By 2am I was exhausted – both physically and mentally, and I had run out of all options to get my documentation right. I even had to swap back some parts that I had ‘customised’ on the bike to make sure it would pass, resulting in a late-night workshop session to repair already repaired parts (note the changing seats and indicators in the photos). I was confident that the bike would stand up during the engineering inspection, but I knew I didn’t have anywhere near enough paperwork to pass the VIV. I rolled around sleeplessly in bed, occasionally switching in my iPad to do more research – all of which came back negative. I was due at the inspection centre at 7:30am, and by 5am I was fatigued, stressed and delirious. So I made a decision:- blow my $130 deposit now, instead of blowing the $130 and $460 and potentially having my bike confiscated by the police. I reasoned I could come back another time once this I was sorted. I also realised that If I even tried to ride the bike after that long night, I would probably kill myself as I was in no metal condition to ride.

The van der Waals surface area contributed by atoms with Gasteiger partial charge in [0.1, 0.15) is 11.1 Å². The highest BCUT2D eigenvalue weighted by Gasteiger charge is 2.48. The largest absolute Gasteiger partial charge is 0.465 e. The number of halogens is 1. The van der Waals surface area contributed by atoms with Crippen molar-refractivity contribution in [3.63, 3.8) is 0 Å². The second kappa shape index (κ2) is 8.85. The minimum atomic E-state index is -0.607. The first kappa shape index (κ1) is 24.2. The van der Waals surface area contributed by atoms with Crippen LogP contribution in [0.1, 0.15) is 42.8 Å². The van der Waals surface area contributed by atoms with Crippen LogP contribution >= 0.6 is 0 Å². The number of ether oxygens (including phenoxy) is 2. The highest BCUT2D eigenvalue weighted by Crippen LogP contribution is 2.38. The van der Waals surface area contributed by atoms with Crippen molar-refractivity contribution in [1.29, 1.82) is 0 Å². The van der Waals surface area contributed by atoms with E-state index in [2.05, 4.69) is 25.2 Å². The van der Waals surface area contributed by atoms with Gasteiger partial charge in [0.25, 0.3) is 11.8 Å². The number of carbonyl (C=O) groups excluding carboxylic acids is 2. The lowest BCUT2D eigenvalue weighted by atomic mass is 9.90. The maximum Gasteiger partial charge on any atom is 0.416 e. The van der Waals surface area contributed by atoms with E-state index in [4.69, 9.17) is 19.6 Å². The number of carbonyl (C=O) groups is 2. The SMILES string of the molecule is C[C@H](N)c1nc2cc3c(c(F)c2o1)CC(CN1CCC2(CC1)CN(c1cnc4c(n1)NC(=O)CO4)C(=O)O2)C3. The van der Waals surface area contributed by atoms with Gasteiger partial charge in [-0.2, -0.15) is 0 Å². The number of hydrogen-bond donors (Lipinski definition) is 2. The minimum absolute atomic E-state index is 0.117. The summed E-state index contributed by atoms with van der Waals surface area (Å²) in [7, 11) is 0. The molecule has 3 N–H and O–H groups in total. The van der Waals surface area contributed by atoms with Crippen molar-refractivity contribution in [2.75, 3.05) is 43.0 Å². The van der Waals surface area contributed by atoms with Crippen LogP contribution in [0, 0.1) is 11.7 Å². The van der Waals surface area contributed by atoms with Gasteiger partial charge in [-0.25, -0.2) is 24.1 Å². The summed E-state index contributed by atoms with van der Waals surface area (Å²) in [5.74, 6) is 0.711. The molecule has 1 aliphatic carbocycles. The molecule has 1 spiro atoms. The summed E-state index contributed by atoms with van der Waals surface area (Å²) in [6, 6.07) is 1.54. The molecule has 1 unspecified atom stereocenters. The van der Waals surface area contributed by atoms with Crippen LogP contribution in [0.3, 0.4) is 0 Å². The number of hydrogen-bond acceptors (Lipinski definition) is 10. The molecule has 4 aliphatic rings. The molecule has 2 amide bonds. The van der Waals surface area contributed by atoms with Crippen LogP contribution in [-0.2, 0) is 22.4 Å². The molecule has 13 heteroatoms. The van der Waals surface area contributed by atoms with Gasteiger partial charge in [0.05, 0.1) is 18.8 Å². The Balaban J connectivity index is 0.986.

It was a low moment for me emotionally.
Once I made that decision at 5am, I fell peacefully asleep. The next morning I made a plan on how to get everything together and do some more inspections ready for my next attempt at the VIV – which I was confident I could do probably 2 weeks later. With a plan in hand I felt renewed again, and 4 days later I had the bulk of the paperwork together that I needed. I did a few more measurements and took some photographic documentation to prove my engineering was sound, and I was again becoming confident that the bike would pass. But the horror stories of other riders were at the back of my mind and I just couldn’t shake them.